Roads were provided and maintained through a committee formed in 1907 by Local Improvement District 15.B.3 around Hanley. The early challenges were the hilly area and creek to the east. Early prairie roads were trails which became so rutted that they could barely be crossed over. To make roads out of these trails horse drawn blade graders were used to level out hummocks and fill badger holes. Horse drawn slush scrapers filled in sloughs. More advanced fresno scrapers replaced the slush scrapers as they could make longer and wider swaths across the sloughs. By ploughing the prairie soil at the road allowance, and then using road graders to pull in the dirt roads could be made wide enough for the first cars of the area.[67] The rural municipality of Rosedale No. 283 was incorporated December 13, 1909.[68]

Winter trails in the horse and buggy days would have two tracks across the prairie several feet higher than the prairie sod due to the snow built up on them. Summer raised roads were built up by using two horse scrapers digging an area alongside the highway, then using the loose dirt to widen the highway. Sixteen and twenty four horses were often needed to pull the graders, and several drivers were required. Any work done by a farmer would reduce his payment in taxes.[69]

The 1926 highway map of Saskatchewan marks the route of Provincial Highway 11 following along the CNR line using township and range roads, so travel is in lines straight north, changing direction to west travel at 90 degree angles from Regina through to Saskatoon. Only Provincial Highway 12 is marked in the same fashion between Saskatoon and Prince Albert on the 1926 highway map of Saskatchewan, which has formed the base of the northern section of the LRT.[70] (The current Saskatchewan Highway 12 travels between Saskatoon and Shell Lake.)

As tractors replaced horses in the field and motorized vehicles replaced horses on the road, an increasing need arose to replace the early dirt trails with graded gravel highways.[66] In the early 1930s, the gravel highway constructed between Chamberlain and Aylesbury in 1929 was further extended to Dundurn to meet this need.[71] Shortly thereafter, the graveled highway extended between Saskatoon and Regina.

Later History[edit]

As the Annual Average Daily Traffic (AADT) increased, the need for wider, all-weather, paved roads became increasingly apparent. As early as the 1930s, various Saskatchewan cities, towns, and rural municipalities lobbied the provincial government to develop hard surfaced roads, including Highway 11, to connect its major centers, particularly Regina, Saskatoon, Prince Albert and Moose Jaw.[72][73] Saskatoon mayor R.M. Pinder argued that Highway 11 should receive priority because "it serves the greatest number of people for the longest period of time" and its hard surfacing would facilitate the travel of American tourists to Prince Albert National Park and support transport operations to and from the Dundurn Military Camp.[72] A dispute flared up between Saskatoon and Prince Albert community organizations over whether Highway 11 or Highway 2 should be paved first.[74] Prince Albert advocated prioritizing Highway 2 as a more direct route between the northern and southern parts of the province and a more attractive route for American tourists driving to Prince Albert National Park.[75] Saskatoon preferred Highway 11 because the alternative would bypass it and not provide as many Saskatchewan residents the transportation benefits of direct access to a paved highway.[76] In 1950, the provincial government indicated that it would prioritize the paving of Highway 11 between Saskatoon and Regina;[77] by October 1952 this section was completely paved.[78] The improved highway was also rerouted in some places, including the section between Bladworth and Dundurn which was completely rebuilt,[77] and bypasses were built around some towns and villages through which it had formerly passed. Although the highway's route had not entirely reached its present contours, it was made straighter; the distance traversed between Saskatoon and Regina was reduced by 27 miles.[78] It more closely followed the CNR tracks and contained fewer right angle corners than it had in 1926.[78][79] The highway between Saskatoon and Prince Albert received less attention during this period; a 1956 highway map shows that it was still almost entirely gravel.[79]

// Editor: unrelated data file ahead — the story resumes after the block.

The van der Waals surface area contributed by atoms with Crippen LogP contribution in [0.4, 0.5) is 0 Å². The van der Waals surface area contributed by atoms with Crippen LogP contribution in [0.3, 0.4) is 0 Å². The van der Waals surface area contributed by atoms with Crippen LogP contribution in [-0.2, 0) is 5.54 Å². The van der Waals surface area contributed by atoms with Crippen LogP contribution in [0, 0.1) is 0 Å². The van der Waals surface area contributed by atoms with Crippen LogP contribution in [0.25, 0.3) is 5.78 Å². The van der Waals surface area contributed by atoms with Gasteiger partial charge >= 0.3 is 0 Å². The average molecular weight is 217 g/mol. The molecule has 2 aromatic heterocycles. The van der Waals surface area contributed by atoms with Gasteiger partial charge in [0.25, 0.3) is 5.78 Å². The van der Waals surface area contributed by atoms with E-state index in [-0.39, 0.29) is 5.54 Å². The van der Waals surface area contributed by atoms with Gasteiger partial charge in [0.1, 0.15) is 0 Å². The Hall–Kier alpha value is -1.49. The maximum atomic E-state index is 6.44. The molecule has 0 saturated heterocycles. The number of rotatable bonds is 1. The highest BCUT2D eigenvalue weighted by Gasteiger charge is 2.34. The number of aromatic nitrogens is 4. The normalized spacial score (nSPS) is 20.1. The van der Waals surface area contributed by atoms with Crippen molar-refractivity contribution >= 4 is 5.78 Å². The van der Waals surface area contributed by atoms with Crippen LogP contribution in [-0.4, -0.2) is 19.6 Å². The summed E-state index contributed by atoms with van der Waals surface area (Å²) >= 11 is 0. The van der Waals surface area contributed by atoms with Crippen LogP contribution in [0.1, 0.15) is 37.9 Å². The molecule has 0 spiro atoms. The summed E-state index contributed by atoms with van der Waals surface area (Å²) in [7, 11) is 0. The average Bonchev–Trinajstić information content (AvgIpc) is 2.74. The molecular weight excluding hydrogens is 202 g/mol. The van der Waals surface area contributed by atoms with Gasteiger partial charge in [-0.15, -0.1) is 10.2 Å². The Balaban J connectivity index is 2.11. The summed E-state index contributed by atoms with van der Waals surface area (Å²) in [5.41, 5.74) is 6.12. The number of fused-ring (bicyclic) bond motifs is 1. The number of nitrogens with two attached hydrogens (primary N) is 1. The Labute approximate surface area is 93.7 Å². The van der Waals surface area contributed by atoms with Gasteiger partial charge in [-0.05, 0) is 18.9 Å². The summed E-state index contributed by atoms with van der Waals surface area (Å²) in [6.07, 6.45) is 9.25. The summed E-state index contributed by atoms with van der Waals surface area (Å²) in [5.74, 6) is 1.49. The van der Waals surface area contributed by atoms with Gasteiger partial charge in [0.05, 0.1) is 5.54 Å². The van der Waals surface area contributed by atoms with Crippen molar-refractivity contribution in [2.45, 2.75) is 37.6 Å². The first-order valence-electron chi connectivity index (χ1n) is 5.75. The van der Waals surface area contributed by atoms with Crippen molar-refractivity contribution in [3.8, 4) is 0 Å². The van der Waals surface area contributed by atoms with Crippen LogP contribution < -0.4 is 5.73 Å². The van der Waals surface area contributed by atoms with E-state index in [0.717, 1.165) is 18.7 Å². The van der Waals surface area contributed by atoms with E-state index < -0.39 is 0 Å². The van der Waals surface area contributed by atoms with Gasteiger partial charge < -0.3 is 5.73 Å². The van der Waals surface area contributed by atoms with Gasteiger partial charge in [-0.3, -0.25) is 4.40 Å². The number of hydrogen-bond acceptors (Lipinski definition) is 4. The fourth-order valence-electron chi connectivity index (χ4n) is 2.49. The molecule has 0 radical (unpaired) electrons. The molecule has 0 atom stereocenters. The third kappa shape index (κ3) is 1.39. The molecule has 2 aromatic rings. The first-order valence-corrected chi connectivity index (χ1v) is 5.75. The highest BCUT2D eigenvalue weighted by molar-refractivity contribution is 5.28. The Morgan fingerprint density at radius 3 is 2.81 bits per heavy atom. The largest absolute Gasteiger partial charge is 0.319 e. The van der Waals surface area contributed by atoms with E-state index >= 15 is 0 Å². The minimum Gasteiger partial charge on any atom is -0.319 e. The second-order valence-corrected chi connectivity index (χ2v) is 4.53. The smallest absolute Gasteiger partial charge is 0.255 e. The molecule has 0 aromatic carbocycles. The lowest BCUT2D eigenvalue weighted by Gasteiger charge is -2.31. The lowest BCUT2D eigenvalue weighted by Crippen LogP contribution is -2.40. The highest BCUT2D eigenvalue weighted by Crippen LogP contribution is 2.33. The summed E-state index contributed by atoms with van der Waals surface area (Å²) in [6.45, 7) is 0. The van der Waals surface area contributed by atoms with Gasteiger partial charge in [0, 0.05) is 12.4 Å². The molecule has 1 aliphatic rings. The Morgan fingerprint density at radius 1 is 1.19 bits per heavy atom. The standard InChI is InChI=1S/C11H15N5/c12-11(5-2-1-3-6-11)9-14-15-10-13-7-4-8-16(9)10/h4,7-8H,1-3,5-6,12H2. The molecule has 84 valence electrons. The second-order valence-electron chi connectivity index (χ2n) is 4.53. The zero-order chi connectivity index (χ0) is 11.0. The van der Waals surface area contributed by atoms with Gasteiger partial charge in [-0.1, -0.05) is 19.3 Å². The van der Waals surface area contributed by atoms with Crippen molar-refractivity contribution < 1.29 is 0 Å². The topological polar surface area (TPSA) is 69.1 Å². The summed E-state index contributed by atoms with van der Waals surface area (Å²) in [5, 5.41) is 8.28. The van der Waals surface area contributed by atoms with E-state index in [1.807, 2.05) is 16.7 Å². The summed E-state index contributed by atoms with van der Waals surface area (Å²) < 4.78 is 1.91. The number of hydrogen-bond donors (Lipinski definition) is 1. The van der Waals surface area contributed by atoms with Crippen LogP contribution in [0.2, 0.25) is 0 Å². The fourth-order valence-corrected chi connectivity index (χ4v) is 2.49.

Following the completion of the Trans Canada Highway, federal funds became available for provincial highway projects. Highway 11 was considered an important transportation route from a national perspective, and therefore received funding under the National Highways Project.[80] The highway between Saskatoon and Rosthern was partially paved and the remainder was oiled to create a dust-free all-weather surface, and in 1964, the last remaining gravel section of the highway, between Rosthern and its junction with Highway 2, was oiled.[81][82] In the latter half of the 1960s, many sections of the highway between Regina and Saskatoon were reconstructed and given wide shoulders; previously some segments had no shoulders.[83] During the same period, the Saskatoon to Prince Albert portion was rebuilt to "Trans-Canada standards" and extensively re-routed to follow the same course as the CNR tracks which shortened the travel distance between the two cities by 13 miles.[84] A new route was constructed to connect Saskatoon and Rosthern via Warman and Hague.[84][85] Once this phase of construction was complete, the Rosthern to Prince Albert segment was upgraded and fully paved, and the segment between MacDowall and Prince Albert was re-routed along a straighter course.[84]